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Hey folks after years of city living my wife and I bought a 5 acre farm and within days of ownership I knew that I would be in need of a garden tractor. Being within a 30min drive of Port Washington WI Bolens popped to mind quickly and sure enough within a week or two I found a really nice 1963 Bolens 800. And I was in love It came with a 38" deck, a blade, and tiller. Life was good. When I bought it I asked the owner about fluids and he claimed that he did the transfer case and changed the oil. Did think or do anything of it. Come yesterday after running the deck for ~50 or so minutes I heard a whine and the motor died… I opened the dip stick to find no oil what so ever. I ran and grabbed 2 pints of oil. At that point the flywheel was still free but after 5 or so minutes it is seized solid. (Sick feeling) So I am at a loss right now. Drained the new oil and it was black as night. So I pulled the plug and topped it off with PB blaster and filled the filler tube with about as much PB as it would take. So the question is if that doesn’t work use marvel mystery? Is it rebuild-able? Or did I torch it? I am so pissed off that I was lazy and stupid and took this jerks word for it. I ran the tractor for maybe 2hrs of total ownership. The other option is to pick up an engine. There is a 10hp Wisconsin on CL and I can only assume that it is a TR-10D from 1050. Would that be an easy swap? What to do help! I can't believe I killed this amazing tractor.
 

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DR. Bolens
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I would fill it with some oil then let it sit for a while.... Then try turning the engine over and see what it feels like. If its free start it up and see what happens. If you hear any funny noises shut it down immediately

I know of a few people who had the same thing happen and the engine turned out to be ok
 

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Accumulator
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13,481 Posts
Bolens 1000 said:
I would fill it with some oil then let it sit for a while.... Then try turning the engine over and see what it feels like. If its free start it up and see what happens. If you hear any funny noises shut it down immediately
:ditto:

And welcome to the forum.
Glad to have you with us.
 

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Old, but not dead -- yet!
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If you can buy the 10hp Wisconsin cheaply, buy it. ....It's good to have around, even if you don't use it right now. .....It should fit in your 800 without modification, if it was from another Bolens tractor. ....However, you won't know the condition of the 10hp without tearing it apart.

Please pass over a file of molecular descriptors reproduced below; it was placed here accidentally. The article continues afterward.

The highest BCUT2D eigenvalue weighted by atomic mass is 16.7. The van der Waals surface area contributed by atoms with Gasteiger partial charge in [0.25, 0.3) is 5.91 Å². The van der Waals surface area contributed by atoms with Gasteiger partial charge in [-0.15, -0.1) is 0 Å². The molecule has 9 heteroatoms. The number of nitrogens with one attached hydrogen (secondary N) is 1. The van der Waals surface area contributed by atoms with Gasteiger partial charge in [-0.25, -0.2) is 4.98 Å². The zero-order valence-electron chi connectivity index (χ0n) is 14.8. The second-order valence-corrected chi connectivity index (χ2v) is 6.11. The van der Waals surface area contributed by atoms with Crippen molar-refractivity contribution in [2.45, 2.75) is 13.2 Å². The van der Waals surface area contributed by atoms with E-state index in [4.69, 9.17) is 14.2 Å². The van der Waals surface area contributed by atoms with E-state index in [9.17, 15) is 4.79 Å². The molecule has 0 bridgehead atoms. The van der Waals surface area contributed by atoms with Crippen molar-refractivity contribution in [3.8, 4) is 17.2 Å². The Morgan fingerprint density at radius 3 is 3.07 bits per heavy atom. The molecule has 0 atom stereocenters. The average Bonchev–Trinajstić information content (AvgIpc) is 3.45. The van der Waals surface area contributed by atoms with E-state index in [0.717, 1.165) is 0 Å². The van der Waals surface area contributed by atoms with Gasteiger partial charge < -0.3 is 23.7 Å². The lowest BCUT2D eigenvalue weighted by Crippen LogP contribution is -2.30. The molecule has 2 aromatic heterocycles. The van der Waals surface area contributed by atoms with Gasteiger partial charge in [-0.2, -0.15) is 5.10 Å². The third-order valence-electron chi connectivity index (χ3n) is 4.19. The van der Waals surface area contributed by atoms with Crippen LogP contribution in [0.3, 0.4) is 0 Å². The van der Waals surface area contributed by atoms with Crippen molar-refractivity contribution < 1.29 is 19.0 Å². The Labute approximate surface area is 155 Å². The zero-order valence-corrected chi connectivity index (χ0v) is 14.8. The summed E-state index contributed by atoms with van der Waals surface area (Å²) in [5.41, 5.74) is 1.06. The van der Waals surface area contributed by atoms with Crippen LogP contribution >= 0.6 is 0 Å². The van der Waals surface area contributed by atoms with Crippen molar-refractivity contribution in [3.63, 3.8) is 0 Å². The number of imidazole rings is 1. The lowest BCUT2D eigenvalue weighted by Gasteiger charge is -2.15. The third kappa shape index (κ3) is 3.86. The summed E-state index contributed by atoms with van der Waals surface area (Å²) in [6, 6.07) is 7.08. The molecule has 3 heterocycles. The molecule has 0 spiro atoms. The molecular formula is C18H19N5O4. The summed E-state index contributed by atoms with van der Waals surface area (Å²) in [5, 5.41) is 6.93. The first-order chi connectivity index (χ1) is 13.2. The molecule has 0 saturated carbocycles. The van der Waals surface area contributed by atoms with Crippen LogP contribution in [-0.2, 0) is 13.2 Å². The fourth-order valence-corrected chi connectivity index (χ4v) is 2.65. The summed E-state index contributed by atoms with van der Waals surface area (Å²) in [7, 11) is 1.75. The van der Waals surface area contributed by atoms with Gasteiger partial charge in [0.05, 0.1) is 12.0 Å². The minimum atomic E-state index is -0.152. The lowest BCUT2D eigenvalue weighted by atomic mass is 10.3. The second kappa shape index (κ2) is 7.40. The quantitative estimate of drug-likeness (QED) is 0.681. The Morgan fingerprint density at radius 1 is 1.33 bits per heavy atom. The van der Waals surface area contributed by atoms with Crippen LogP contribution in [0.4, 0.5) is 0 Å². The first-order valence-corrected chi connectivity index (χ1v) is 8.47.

I would not run your present Wisconsin engine anymore without pulling it apart. ......I'm 99.9% sure you will find the problem on the crankshaft and connecting rod. .....Metal from the aluminum (alloy) connecting rod will transfer to the crankshaft journal. .....If you catch the damage before it gets worse, you can prevent bigger problems.

The aluminum that is transferred to the crankshaft can be polished off with fine emery cloth. .....You want to remove the aluminum deposits without cutting into the iron crankshaft journal. ......As long as there are no "high spots" left on the journal, you can re-use the crankshaft.

Inspect the bore of the connecting rod. .....The metal which was transferred to the crankshaft will leave "pits" in the connecting rod. ......With the connecting rod cap bolted back onto the rod, hone the bore of the rod with a fine brake hone using kerosene or light oil as a lubricant. ......You do NOT want to try to remove the pits, or enlarge the hole. ......You just want to remove any roughness. ......The pits will hold oil while the engine is running.

Yes, this is more work than others have suggested, but for the price of some gaskets, you will know the condition of your engine. .....If the cylinder bore is not scored, check the ring end gaps with the rings set midway into the bore. ....If they are excessive, that would be a good time to replace the rings.

Clean out the crankcase of any grit, or dirty oil. ......New head gasket, pan gasket, and fresh, clean oil, and you're back in business.

This work should not be considered as a "rebuild," but as a repair. .....It can add many hours of useful life to your present engine.
 
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